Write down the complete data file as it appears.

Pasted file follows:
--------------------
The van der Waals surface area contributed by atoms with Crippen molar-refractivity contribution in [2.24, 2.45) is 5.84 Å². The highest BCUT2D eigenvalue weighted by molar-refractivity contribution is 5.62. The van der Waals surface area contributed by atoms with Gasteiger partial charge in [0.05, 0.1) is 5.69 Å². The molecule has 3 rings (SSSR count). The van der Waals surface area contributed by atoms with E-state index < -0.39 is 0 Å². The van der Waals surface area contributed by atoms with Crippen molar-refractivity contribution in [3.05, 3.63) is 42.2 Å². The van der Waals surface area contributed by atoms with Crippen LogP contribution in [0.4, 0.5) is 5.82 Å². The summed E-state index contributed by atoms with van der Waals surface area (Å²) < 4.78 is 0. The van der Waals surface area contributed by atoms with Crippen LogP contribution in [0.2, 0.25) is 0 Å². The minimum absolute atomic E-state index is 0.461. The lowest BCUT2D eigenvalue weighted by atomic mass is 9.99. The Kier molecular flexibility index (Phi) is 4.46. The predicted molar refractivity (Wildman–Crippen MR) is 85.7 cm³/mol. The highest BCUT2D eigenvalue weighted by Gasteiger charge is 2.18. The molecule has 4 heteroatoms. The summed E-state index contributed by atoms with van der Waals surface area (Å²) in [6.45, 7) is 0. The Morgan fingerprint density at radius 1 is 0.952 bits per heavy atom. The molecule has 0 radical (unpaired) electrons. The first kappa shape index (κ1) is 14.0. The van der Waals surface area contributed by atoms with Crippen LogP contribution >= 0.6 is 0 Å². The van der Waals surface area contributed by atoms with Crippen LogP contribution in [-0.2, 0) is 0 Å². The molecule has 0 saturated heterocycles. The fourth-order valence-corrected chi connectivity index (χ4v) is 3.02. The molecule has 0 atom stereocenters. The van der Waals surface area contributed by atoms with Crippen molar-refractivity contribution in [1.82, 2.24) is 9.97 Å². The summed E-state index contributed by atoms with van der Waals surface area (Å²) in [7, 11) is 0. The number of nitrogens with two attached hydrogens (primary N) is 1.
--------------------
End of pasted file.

The van der Waals surface area contributed by atoms with Crippen molar-refractivity contribution in [2.24, 2.45) is 5.84 Å². The highest BCUT2D eigenvalue weighted by molar-refractivity contribution is 5.62. The van der Waals surface area contributed by atoms with Gasteiger partial charge in [0.05, 0.1) is 5.69 Å². The molecule has 3 rings (SSSR count). The van der Waals surface area contributed by atoms with E-state index < -0.39 is 0 Å². The van der Waals surface area contributed by atoms with Crippen molar-refractivity contribution in [3.05, 3.63) is 42.2 Å². The van der Waals surface area contributed by atoms with Crippen LogP contribution in [0.4, 0.5) is 5.82 Å². The summed E-state index contributed by atoms with van der Waals surface area (Å²) < 4.78 is 0. The van der Waals surface area contributed by atoms with Crippen LogP contribution in [0.2, 0.25) is 0 Å². The minimum absolute atomic E-state index is 0.461. The lowest BCUT2D eigenvalue weighted by atomic mass is 9.99. The Kier molecular flexibility index (Phi) is 4.46. The predicted molar refractivity (Wildman–Crippen MR) is 85.7 cm³/mol. The highest BCUT2D eigenvalue weighted by Gasteiger charge is 2.18. The molecule has 4 heteroatoms. The summed E-state index contributed by atoms with van der Waals surface area (Å²) in [6.45, 7) is 0. The Morgan fingerprint density at radius 1 is 0.952 bits per heavy atom. The molecule has 0 radical (unpaired) electrons. The first kappa shape index (κ1) is 14.0. The van der Waals surface area contributed by atoms with Crippen LogP contribution >= 0.6 is 0 Å². The van der Waals surface area contributed by atoms with Crippen LogP contribution in [-0.2, 0) is 0 Å². The molecule has 0 saturated heterocycles. The fourth-order valence-corrected chi connectivity index (χ4v) is 3.02. The molecule has 0 atom stereocenters. The van der Waals surface area contributed by atoms with Crippen molar-refractivity contribution in [1.82, 2.24) is 9.97 Å². The summed E-state index contributed by atoms with van der Waals surface area (Å²) in [7, 11) is 0. The number of nitrogens with two attached hydrogens (primary N) is 1.